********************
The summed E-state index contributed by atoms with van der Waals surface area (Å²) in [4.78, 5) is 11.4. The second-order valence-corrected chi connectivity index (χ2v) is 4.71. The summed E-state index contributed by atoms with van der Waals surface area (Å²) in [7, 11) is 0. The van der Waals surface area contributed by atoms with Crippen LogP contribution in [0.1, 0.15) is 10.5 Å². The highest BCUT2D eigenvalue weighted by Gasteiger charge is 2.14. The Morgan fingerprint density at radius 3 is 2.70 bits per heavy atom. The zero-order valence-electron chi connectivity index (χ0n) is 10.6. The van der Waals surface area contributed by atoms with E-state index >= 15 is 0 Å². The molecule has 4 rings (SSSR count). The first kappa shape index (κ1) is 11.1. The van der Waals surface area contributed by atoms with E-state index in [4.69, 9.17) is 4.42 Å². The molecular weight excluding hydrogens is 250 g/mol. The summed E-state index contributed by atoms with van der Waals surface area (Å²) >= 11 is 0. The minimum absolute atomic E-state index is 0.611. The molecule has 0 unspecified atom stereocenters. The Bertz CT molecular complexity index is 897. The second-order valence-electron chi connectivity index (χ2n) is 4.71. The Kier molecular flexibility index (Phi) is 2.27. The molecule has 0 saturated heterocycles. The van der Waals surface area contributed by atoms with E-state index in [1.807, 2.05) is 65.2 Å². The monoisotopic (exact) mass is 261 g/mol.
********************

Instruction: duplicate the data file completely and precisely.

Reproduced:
The summed E-state index contributed by atoms with van der Waals surface area (Å²) in [4.78, 5) is 11.4. The second-order valence-corrected chi connectivity index (χ2v) is 4.71. The summed E-state index contributed by atoms with van der Waals surface area (Å²) in [7, 11) is 0. The van der Waals surface area contributed by atoms with Crippen LogP contribution in [0.1, 0.15) is 10.5 Å². The highest BCUT2D eigenvalue weighted by Gasteiger charge is 2.14. The Morgan fingerprint density at radius 3 is 2.70 bits per heavy atom. The zero-order valence-electron chi connectivity index (χ0n) is 10.6. The van der Waals surface area contributed by atoms with E-state index >= 15 is 0 Å². The molecule has 4 rings (SSSR count). The first kappa shape index (κ1) is 11.1. The van der Waals surface area contributed by atoms with E-state index in [4.69, 9.17) is 4.42 Å². The molecular weight excluding hydrogens is 250 g/mol. The summed E-state index contributed by atoms with van der Waals surface area (Å²) >= 11 is 0. The minimum absolute atomic E-state index is 0.611. The molecule has 0 unspecified atom stereocenters. The Bertz CT molecular complexity index is 897. The second-order valence-electron chi connectivity index (χ2n) is 4.71. The Kier molecular flexibility index (Phi) is 2.27. The molecule has 0 saturated heterocycles. The van der Waals surface area contributed by atoms with E-state index in [1.807, 2.05) is 65.2 Å². The monoisotopic (exact) mass is 261 g/mol.